The other interesting comment Mr. August made was with respect to securing reimbursement for off-label colorectal liver mets use. I happen to disagree here, and as I put on my previous biopharma reimbursement consulting cap, it is actually quite easy to secure off-label use in oncology. To Mr. August's point, you do need some data, fortunately for Celsion, more than half of their Phase 1 patients had secondary liver mets, including colorectal origin. Believe it or not, even that small of a sample is enough to get compendia listing, supporting off-label utilization. And, to add, if Thermodox is working as well as we think it might be in HCC, oncologists and interventional radiologists will be screaming at payers to cover off-label use, so physician pressure will be hard to overcome. To quote many of the managed care respondents I used to interview while I was a consultant, "no insurance company wants to be on the cover of the NY Times for denying access to life-saving cancer drugs." So, if we factor in more aggressive sales assumptions to include off-label CRLM use, I think it is fair to say his $10 target in the event of overwhelming efficacy might very well be conservative. Of note, the CRLM population is primarily in the western world, where Thermodox is likely to have a more aggressive pricing strategy as well. Make no mistake, that [CRLM] is a huge market for Celsion, as I have pointed out before.

In terms of self-commercializing in the US market, and the potential rationale for the company's move to New Jersey as a means of recruiting sales force talent, I have a slightly different view as well. I think Mr. August brings up a fantastic point that many biotechs try to "go it alone" in terms of self-commercializing, only to later on discover how expensive and costly such an endeavor is, and there are several examples. But, in the case of Celsion and liver cancer in the US, I truly think a small, lean, targeted sales force would be sufficient. At most, I would think ~100 reps is all that is needed to target potential high/med prescribers across the country (again, putting on my prior consulting cap and recalling other analog companies aiming to commercialize specialty products. At ~$150K/annually for each with benefits, that still does add up to a cool $15M annual expense). And, within high unmet need oncology therapy areas, the drug and the data ultimately sells itself. HCC is not a crowded space like, say, rheumatoid arthritis. Options are very limited, and Thermodox will stand besides Nexavar and doxorobucin eluting beads (use in TACE) in an otherwise very "empty" space.

Without knowing the details behind the model developed by Mangrove's team, I would also just caution readers that it is very difficult to simulate the HEAT trial, as I am sure Mr. August would agree. My own interactions with other very statistically savvy CLSN investors confirm this as well. There are a lot of things to consider, including:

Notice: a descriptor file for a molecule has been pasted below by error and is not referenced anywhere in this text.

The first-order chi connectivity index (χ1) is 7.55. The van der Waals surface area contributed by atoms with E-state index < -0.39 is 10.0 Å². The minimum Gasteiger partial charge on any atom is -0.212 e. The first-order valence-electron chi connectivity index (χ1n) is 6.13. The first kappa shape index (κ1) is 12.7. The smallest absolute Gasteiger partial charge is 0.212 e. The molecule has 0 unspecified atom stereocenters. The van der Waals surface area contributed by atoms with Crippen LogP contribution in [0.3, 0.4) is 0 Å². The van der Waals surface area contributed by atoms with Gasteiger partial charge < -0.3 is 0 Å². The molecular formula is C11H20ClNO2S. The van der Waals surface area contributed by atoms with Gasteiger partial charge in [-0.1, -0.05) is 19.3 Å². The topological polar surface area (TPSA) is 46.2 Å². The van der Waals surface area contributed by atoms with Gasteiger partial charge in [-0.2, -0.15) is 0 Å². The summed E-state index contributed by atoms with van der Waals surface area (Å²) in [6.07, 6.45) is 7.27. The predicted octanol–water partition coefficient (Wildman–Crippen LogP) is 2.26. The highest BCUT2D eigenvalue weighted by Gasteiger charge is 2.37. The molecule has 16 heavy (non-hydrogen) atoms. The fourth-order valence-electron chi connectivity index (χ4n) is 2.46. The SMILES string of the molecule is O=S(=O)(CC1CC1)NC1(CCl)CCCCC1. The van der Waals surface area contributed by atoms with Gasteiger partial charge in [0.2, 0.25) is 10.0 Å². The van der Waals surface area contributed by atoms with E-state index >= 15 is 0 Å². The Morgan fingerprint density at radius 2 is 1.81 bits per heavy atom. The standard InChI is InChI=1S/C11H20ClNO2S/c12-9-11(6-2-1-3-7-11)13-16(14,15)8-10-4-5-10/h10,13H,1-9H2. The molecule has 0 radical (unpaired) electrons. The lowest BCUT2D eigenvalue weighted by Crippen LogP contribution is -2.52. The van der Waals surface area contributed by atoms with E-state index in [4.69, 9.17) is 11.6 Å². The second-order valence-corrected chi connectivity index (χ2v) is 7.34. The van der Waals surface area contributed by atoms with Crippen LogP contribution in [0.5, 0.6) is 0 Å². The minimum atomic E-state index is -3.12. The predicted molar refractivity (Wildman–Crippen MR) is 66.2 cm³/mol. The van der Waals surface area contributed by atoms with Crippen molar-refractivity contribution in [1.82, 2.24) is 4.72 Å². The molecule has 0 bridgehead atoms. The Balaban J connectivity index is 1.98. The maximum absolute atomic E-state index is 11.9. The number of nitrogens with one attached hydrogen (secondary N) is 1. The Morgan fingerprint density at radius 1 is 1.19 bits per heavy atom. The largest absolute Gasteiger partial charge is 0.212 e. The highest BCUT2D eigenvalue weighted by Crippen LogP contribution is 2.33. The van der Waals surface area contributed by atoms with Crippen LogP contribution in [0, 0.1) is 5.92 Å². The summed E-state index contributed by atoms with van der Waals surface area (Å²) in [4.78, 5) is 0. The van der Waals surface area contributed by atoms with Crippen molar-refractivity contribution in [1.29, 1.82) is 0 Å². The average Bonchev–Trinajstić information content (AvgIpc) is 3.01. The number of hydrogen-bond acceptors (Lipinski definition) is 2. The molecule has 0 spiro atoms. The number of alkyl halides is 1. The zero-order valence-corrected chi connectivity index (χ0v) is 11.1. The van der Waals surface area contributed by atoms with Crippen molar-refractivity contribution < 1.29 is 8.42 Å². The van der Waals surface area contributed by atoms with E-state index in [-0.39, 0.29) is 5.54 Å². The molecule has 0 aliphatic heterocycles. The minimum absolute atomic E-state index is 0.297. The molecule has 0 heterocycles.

• Average time from enrollment to treatment- There could be at least a 2-3 week gap there, since patients are not likely to get treated the second they are enrolled.
  • Review times- Recall that patients come back in for follow-up after months 1,3,5,7,9,12 and then, every 3 months after that. This would have to be accounted for in the model somehow.
  • Percentage of treatment failures in each arm (i.e., the number of patients who could not achieve a complete ablation after 2 attempts within approximately the first month and half)
In closing, I think Mangrove's actions speak very loudly (talk about putting your money where your mouth is). The company has aggressively bought CLSN stock and options in the last couple of months. As Mr. August mentioned, the rationale for doing so is completely hinged on the premise that the interim will lead to a halt for overwhelming efficacy. Mangrove hired a biostatistician to simulate the trial based on publicly available enrollment data, and using sensitivity analyses to approximate the timing of the 190th event (which probably happened anywhere from Jun-early Sep of 2011). According to him, if the control arm comes in anywhere under 18 months, there is a great chance for an efficacy halt, of course, assuming that hitting statistical significance on the primary endpoint is all that is needed (it sounds like conflicting statements from management give him some pause about this issue). Assuming the above model-specific caveats are accounted for in the statistical simulation, we could very well be en route to an early NDA. In terms of the control arm, my own research, as many of you have seen, points to a median PFS time of anywhere from 12-15 months, and I remain extremely confident in that range. On top of that, the company very recently has confirmed their expectations for the control arm to be running at a median of 12 months.

I don't know about you, but I certainly feel the tension in the air as we approach the interim analysis. Exciting times, to say the least.

As always, feel free to leave questions or comments. I will combine any potential questions I receive and try to circle back with Mr. August for responses.